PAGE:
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Culture: On Living as a Chinese-Australian, and the ‘Dualistic Identity’ Phenomenon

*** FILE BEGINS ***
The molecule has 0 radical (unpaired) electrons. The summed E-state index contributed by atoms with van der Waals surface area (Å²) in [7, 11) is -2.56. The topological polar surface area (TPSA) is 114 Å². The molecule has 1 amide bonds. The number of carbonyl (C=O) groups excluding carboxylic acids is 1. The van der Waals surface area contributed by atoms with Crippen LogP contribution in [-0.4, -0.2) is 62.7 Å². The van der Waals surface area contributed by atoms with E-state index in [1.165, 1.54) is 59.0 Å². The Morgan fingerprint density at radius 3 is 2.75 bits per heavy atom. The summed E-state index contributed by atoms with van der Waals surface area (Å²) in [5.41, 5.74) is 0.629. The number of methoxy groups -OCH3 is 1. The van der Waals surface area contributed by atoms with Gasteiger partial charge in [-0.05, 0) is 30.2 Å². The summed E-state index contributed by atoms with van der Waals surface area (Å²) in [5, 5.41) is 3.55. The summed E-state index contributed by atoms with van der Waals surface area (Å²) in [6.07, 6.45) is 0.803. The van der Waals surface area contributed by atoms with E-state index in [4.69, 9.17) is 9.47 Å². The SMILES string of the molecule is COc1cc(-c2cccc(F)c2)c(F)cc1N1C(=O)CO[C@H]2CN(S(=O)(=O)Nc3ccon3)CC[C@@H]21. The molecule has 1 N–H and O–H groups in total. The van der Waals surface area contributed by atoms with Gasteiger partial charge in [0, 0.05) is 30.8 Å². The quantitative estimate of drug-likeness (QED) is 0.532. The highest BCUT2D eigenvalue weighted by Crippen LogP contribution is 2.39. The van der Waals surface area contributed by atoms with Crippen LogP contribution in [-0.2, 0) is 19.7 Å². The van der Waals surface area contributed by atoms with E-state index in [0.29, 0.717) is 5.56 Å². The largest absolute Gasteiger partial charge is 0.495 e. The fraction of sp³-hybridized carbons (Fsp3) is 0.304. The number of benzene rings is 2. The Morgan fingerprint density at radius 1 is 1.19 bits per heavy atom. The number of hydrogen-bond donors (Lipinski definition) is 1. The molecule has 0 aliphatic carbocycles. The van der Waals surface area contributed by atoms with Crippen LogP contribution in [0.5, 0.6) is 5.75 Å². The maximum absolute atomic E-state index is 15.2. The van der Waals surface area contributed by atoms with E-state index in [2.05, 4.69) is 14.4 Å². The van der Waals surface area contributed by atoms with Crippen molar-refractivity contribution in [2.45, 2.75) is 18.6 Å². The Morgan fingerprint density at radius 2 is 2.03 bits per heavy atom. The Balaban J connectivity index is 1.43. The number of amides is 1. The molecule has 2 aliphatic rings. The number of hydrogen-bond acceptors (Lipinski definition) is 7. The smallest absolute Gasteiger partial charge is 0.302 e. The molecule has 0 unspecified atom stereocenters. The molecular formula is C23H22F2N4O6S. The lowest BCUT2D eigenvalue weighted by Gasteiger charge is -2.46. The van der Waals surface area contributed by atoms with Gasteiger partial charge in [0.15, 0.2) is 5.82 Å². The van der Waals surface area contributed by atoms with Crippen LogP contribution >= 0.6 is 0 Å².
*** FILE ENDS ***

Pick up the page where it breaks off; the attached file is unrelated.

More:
Hey guys!  Today is a special day, marking not only the first guest post to be published on this blog, but also the first culture piece, written by my good friend Ian Liu, with whom I study Law at University. His article provides an interesting and unique insight into life as a young immigrant and coming to terms with having a ‘double identity’. Enjoy! ———————————————————————————- Hello, dear readers, I am Ian Liu, a first generation Chinese immigrant who settled in Australia at the age of 7. Having being born in China, but having grown up and educated in Australia, my Chinese learning journey is distinctive in many ways, whether it be compared to the Australian Born Chinese contingent or the learners who have no background in China whatsoever. My identity and belonging has always been a hotly debated topic. Am I Australian? Am I Chinese? In Australia I am considered Chinese, whilst in China I am considered Australian. The political discourse and policies of Australia are set to preserving the “true blue Aussie culture”, with clear nation state sovereignty at play, exemplified in the recent asylum seeker issue. One term I hear often is “if you don’t love Australia then go back to where you come from”. We as a society fail to realise that migrants exhibit an ambivalent discourse towards their adopted homeland as well as their origin countries, and that just because a certain individual does not like one element of the country it does not prevent them from embracing all the other underlying expectations. I know many migrants who are more “Australian” in many ways than the stereotypical blonde haired blue eyed Australian surfer. Migrants are often forced to do 3D (dirty, dangerous, demeaning) jobs due to language barriers and lack of experience, contributing to the secondary labour-intensive sector of the economy. Many jobs would be non-existent if it were not for the immigrants, who stimulate the economy through their additions to the workforce, as well as bringing with them the direct creation of new jobs. The commonly held belief that immigrants take the jobs of locals is ridiculous, with no empirical evidence to back it up at all. Whilst many will claim that multiculturalism is prevalent within Australian society, in that the presence of communities from all parts of the world creates an acceptance of all forms of culture and ethnicity, all of these separate cultures must also assimilate into the dominant Anglo-Saxon culture in order to be recognised as Australian, exemplified through mechanisms such as the citizenship test, and the emphasis on the importance of English. For those not familiar with these government policies...